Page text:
As an Amazon Associate I earn from qualifying purchases.
I love cooking deer hearts, as well as the hearts of any large animal, from bison to pronghorn, elk, beef, you name it. Here’s how to prepare deer heart for cooking, regardless of the recipe.
Obviously, start with hearts. Above are the hearts of a big buck deer and a nilgai, an Indian antelope that has run wild in south Texas for a century.
Keep in mind that this is how I trim deer hearts. There are other methods, but this is how I learned how to clean beef hearts in restaurants, and I think it works well, especially for people who might be squeamish about eating a heart.
All this is pretty easy. You need a very sharp knife and a well-lit place to work. From there, here’s how to prepare deer heart in a few easy steps.
First, trim the very top off the heart. It’s edible, but it can be a bit jiggly-veiny, so I will either feed it to the cat, or toss it into the grind pile.
Next, trim off as much of the fat ring around the top of the deer heart as you can. You might think it would be tasty, but it is the hardest and waxiest of all deer fat; for more on deer fat, read my article on it here.
Now you want to open the deer heart like a book. You start doing that by locating the chambers of the heart. As mammals, we all have four-chambered hearts. The geography of hearts are all the same, so this works as well with deer heart as it does with beef, pork, lamb, you name it.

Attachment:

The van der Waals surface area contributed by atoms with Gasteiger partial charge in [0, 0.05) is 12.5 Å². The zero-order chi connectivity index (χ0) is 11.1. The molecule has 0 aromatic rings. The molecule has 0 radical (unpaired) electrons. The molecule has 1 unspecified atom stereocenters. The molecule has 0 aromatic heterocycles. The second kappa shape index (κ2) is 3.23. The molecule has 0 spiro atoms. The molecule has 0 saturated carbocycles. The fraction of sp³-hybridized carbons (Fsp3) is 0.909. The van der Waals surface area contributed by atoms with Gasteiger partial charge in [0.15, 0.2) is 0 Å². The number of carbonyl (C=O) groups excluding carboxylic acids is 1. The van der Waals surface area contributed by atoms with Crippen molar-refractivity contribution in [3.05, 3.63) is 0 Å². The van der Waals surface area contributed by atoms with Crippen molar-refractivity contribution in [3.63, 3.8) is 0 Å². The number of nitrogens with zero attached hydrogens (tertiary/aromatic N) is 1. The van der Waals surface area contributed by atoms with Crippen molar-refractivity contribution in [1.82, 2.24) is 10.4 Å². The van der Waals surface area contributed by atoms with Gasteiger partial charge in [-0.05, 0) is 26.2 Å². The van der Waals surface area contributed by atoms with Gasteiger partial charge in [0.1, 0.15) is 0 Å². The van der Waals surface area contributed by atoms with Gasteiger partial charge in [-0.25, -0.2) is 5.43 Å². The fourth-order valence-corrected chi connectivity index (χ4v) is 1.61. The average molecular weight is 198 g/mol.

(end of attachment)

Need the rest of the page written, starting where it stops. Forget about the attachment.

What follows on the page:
I like to jam my fingers into the largest chamber, then use the knife to open it up along its natural pathway. Do this the the other chambers as well, and you essentially open the whole heart like a scroll or a book.
Once it’s all opened like this, you will want to slice off the weird veiny bits. Again, these can feed your pets or go into the grind pile.
Then you slice the opened deer heart into large chunks. One will be much thicker than the others. This one I normally slice in half lengthwise so it’s the same thickness as the others.
After that, you’re done. You have a deer heart prepared for cooking.
If you cut the big pieces into chunks, you can make Peruvian anticuchos, marinated grilled deer heart on a stick.
However you prepare deer heart, you will want to tenderize it. I like using a jaccard, which is a device that uses lots of little blades to pierce the meat, tenderizing it.
Deer hearts should be cooking medium-rare to medium, or for a very long time. Nothing in between.
If you want to see me prepare deer heart on video, it is part of my Masterclass-style video course on prepping and cooking venison. The ad below gives you a 20 percent discount!
If you liked this recipe, please leave a ⭐️⭐️⭐️⭐️⭐️ rating and a comment below; I’d love to hear how everything went. If you’re on Instagram, share a picture and tag me at huntgathercook.
How to Prepare Deer Heart for Cooking
- 1 heart
- Slice the very top off the heart, which is mostly veins. You can grind this up for burger, or feed it to your pets, or toss it in the stock pot.
- Trim away the fat from around the top of the heart. This is very hard and waxy.
- Use your knife to open up the heart's chambers along their natural seams. You'll do this twice, and the end result opens the heart up like a scroll or book.
- Carefully slice away the veiny bits. Again, these can go into the grinder, or stockpot, or your pet's bowl.
- One end of the heart will be twice as thick as the rest. I slice that in half lengthwise so it's the same width as the others. Now you're ready to go!
Nutrition information is automatically calculated, so should only be used as an approximation.